E-cigarettes have been linked to a rare form of lung scarring that is typically found in metal workers.
In a study published in the European Respiratory Journal, researchers at the University of California San Francisco described the case of a 49-year-old woman who was diagnosed with permanent lung scarring after just six months of using a vape pen.
When researchers analyzed the vapor that her “ZenPen” was emitting with each puff, they found cobalt as well as other heavy metals, such as nickel, aluminum, and lead.
The researchers say they believe that metal dust is coming from the heating coils in the vape, rather than from the e-liquid.
Furthermore, marijuana pens may be especially dangerous because they heat liquids up to about 230º Celsius, while nicotine vapes only heat liquid to 110º to 185º C.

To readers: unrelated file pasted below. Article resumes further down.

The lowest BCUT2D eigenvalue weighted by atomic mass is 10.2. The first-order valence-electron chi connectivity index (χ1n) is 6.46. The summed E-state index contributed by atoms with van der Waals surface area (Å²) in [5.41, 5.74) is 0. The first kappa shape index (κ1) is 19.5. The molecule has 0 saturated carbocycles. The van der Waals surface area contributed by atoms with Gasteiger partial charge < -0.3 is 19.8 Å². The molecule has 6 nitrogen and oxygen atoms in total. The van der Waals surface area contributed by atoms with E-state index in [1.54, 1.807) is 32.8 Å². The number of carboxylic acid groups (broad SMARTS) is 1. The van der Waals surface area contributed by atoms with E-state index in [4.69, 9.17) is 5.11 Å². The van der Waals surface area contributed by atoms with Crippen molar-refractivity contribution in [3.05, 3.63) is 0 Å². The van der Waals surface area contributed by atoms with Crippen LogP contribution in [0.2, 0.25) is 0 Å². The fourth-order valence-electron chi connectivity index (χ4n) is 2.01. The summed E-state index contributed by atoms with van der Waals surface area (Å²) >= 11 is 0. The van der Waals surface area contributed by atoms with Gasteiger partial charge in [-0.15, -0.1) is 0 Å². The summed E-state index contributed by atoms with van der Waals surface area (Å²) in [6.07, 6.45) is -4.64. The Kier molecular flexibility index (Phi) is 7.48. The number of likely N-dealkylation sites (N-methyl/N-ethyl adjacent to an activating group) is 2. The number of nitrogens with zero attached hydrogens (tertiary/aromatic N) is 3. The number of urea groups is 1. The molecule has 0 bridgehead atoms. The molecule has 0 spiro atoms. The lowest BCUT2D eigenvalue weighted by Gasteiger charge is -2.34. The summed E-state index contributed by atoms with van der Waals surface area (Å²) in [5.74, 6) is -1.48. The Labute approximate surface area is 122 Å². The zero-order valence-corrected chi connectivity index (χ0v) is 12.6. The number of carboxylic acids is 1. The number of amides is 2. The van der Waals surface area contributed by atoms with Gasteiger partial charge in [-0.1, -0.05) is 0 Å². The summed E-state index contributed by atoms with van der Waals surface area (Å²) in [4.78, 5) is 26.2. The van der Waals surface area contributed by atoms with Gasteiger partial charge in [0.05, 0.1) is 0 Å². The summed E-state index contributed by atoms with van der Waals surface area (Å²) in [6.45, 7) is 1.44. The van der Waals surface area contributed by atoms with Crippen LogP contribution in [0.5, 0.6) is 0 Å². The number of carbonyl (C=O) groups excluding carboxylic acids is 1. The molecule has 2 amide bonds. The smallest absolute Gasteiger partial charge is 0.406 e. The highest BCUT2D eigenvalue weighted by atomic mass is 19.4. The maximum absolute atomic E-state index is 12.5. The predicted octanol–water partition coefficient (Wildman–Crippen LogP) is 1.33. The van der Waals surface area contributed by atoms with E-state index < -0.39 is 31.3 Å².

“Exposure to cobalt dust is extremely rare outside of a few specific industries,” said study co-author Dr. Rubal Shah.
“This is the first known case of a metal-induced toxicity in the lung that has followed from vaping and it has resulted in long-term, probably permanent, scarring of the patient’s lungs.”
The woman was diagnosed with hard-metal pneumoconiosis, also called “cobalt lung.” The disease that occurs when damaged lung cells engulf other cells and form ‘giant’ cells called macrophages.
It can result in permanent lung scarring and symptoms such as breathing difficulties and chronic coughing. Cobalt lung has no cure, but some patients have mild improvement if they are treated with steroids and stop exposure to hard-metal dust.
Source: E-cigarette user found to have rare form of lung scarring typically found in metal workers